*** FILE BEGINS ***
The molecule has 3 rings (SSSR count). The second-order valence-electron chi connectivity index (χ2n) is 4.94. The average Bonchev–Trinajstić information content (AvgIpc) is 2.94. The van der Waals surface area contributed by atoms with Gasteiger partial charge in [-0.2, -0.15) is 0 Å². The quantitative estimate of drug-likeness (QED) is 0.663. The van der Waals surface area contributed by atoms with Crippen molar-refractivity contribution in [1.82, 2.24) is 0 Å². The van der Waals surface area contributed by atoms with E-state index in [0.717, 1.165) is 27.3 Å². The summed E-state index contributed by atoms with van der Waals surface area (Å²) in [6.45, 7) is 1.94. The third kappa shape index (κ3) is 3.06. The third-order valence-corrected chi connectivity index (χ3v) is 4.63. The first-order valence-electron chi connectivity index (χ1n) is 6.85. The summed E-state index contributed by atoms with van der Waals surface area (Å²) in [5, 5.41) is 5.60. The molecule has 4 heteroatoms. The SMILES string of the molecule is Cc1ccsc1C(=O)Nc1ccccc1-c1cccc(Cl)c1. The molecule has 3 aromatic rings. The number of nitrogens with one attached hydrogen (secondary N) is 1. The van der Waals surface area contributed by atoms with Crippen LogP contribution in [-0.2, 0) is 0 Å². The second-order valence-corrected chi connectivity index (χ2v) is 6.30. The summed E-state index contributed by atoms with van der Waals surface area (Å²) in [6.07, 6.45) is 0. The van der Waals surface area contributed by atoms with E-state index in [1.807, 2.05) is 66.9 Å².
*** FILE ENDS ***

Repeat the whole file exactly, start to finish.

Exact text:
The molecule has 3 rings (SSSR count). The second-order valence-electron chi connectivity index (χ2n) is 4.94. The average Bonchev–Trinajstić information content (AvgIpc) is 2.94. The van der Waals surface area contributed by atoms with Gasteiger partial charge in [-0.2, -0.15) is 0 Å². The quantitative estimate of drug-likeness (QED) is 0.663. The van der Waals surface area contributed by atoms with Crippen molar-refractivity contribution in [1.82, 2.24) is 0 Å². The van der Waals surface area contributed by atoms with E-state index in [0.717, 1.165) is 27.3 Å². The summed E-state index contributed by atoms with van der Waals surface area (Å²) in [6.45, 7) is 1.94. The third kappa shape index (κ3) is 3.06. The third-order valence-corrected chi connectivity index (χ3v) is 4.63. The first-order valence-electron chi connectivity index (χ1n) is 6.85. The summed E-state index contributed by atoms with van der Waals surface area (Å²) in [5, 5.41) is 5.60. The molecule has 4 heteroatoms. The SMILES string of the molecule is Cc1ccsc1C(=O)Nc1ccccc1-c1cccc(Cl)c1. The molecule has 3 aromatic rings. The number of nitrogens with one attached hydrogen (secondary N) is 1. The van der Waals surface area contributed by atoms with Crippen LogP contribution in [-0.2, 0) is 0 Å². The second-order valence-corrected chi connectivity index (χ2v) is 6.30. The summed E-state index contributed by atoms with van der Waals surface area (Å²) in [6.07, 6.45) is 0. The van der Waals surface area contributed by atoms with E-state index in [1.807, 2.05) is 66.9 Å².